KJZZ is a service of Rio Salado College, and Maricopa Community Colleges
Privacy Policy | FCC Public File | Contest Rules
Copyright © 2024 KJZZ/Rio Salado College/MCCCD
Play Live Radio
Next Up:
0:00
0:00
0:00 0:00
Available On Air Stations

Just 5 high air pollution days can raise stroke risks

Long-term exposure to air pollution has increasingly been linked to strokes, which affect almost 800,000 Americans each year.

Now, a meta-analysis of 110 studies involving more than 18 million cases of stroke shows short-term exposures pose heightened risks, too.

The paper appears in Neurology, the medical journal of the American Academy of Neurology.

Five days: That’s all it takes for high levels of some air pollutants to raise the risk of stroke, whether it’s a 5% uptick from high ozone levels or a more than 26% surge for high concentrations of carbon monoxide and nitrogen dioxide (NO2).

Stroke risk from sulfur dioxide, another byproduct of fossil fuel burning, fell in the middle (15%), but the pungent gas raised the likelihood of death from stroke 60%.

Higher concentrations of NO2 correlated with a 33% increase in death risk.

High levels of particulates like PM10s and PM2.5s raised the risk of stroke around 15% and increased stroke mortality risk 2% and 9%, respectively.

PM numbers refer to particle sizes, measured in microns, or millionths of a meter.

Examples of PM2.5s or smaller include specks from car exhaust, power plant and industrial emissions, and forest and grass fires. PM10s comprise grains of dust from roads and construction sites.

According to the Arizona Department of Environmental Quality, Phoenix had no five-day spans related to PM10s and PM2.5s over the past year.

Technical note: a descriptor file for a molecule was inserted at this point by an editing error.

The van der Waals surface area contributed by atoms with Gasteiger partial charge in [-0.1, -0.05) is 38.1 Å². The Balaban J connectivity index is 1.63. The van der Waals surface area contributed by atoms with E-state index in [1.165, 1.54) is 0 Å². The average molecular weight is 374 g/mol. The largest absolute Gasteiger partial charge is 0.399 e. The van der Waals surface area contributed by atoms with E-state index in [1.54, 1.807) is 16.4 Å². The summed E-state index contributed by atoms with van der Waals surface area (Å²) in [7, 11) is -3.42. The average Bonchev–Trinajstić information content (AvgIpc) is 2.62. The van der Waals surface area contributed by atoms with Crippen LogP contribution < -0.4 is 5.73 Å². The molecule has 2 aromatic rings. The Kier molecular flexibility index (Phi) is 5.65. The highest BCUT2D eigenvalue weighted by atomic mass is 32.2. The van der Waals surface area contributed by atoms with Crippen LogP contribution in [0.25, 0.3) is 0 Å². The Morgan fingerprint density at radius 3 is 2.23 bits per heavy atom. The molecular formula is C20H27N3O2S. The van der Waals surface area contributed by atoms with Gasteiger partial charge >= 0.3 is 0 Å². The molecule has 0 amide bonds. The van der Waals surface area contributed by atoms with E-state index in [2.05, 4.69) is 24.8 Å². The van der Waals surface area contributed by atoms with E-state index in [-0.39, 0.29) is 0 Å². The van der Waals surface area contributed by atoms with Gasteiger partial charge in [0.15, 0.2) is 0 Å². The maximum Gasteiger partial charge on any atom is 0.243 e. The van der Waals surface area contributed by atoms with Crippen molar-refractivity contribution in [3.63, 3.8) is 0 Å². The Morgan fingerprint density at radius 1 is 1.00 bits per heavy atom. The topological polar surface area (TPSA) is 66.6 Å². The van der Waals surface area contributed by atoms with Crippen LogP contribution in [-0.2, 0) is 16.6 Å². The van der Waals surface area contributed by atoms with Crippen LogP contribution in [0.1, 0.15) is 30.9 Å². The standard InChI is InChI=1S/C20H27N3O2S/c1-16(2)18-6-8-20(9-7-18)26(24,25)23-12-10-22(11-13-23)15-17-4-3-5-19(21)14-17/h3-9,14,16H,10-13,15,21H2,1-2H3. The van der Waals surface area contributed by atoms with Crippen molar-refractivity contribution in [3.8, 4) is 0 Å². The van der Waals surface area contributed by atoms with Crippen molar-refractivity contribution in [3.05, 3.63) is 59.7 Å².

The city did see five five-day periods of high ozone, however: two last summer and three this summer.

Nicholas Gerbis joined KJZZ’s Arizona Science Desk in 2016. A longtime science, health and technology journalist and editor, his extensive background in related nonprofit and science communications inform his reporting on Earth and space sciences, neuroscience and behavioral health, and bioscience/biotechnology.Apart from travel and three years in Delaware spent earning his master’s degree in physical geography (climatology), Gerbis has spent most of his life in Arizona. He also holds a master’s degree in journalism and mass communication from Arizona State University’s Cronkite School and a bachelor’s degree in geography (climatology/meteorology), also from ASU.Gerbis briefly “retired in reverse” and moved from Arizona to Wisconsin, where he taught science history and science-fiction film courses at University of Wisconsin-Eau Claire. He is glad to be back in the Valley and enjoys contributing to KJZZ’s Untold Arizona series.During the COVID-19 pandemic, Gerbis focused almost solely on coronavirus-related stories and analysis. In addition to reporting on the course of the disease and related research, he delved into deeper questions, such as the impact of shutdowns on science and medicine, the roots of vaccine reluctance and the policies that exacerbated the virus’s impact, particularly on vulnerable populations.